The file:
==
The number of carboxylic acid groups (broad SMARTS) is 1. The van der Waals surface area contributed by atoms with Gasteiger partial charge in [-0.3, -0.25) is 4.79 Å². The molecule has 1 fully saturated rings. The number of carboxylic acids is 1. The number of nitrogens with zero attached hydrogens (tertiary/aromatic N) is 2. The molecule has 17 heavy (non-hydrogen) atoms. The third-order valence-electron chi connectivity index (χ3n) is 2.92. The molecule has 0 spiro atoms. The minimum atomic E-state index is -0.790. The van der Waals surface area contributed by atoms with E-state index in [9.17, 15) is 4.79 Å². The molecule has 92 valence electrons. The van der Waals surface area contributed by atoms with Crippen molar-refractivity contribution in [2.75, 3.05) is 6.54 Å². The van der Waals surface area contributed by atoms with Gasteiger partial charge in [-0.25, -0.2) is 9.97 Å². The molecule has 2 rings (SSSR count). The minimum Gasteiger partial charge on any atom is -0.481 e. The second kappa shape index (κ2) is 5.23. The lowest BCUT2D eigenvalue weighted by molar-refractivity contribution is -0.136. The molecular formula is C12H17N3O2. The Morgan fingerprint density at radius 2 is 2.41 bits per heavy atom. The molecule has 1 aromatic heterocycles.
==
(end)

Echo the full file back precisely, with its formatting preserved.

The number of carboxylic acid groups (broad SMARTS) is 1. The van der Waals surface area contributed by atoms with Gasteiger partial charge in [-0.3, -0.25) is 4.79 Å². The molecule has 1 fully saturated rings. The number of carboxylic acids is 1. The number of nitrogens with zero attached hydrogens (tertiary/aromatic N) is 2. The molecule has 17 heavy (non-hydrogen) atoms. The third-order valence-electron chi connectivity index (χ3n) is 2.92. The molecule has 0 spiro atoms. The minimum atomic E-state index is -0.790. The van der Waals surface area contributed by atoms with E-state index in [9.17, 15) is 4.79 Å². The molecule has 92 valence electrons. The van der Waals surface area contributed by atoms with Crippen molar-refractivity contribution in [2.75, 3.05) is 6.54 Å². The van der Waals surface area contributed by atoms with Gasteiger partial charge in [-0.25, -0.2) is 9.97 Å². The molecule has 2 rings (SSSR count). The minimum Gasteiger partial charge on any atom is -0.481 e. The second kappa shape index (κ2) is 5.23. The lowest BCUT2D eigenvalue weighted by molar-refractivity contribution is -0.136. The molecular formula is C12H17N3O2. The Morgan fingerprint density at radius 2 is 2.41 bits per heavy atom. The molecule has 1 aromatic heterocycles.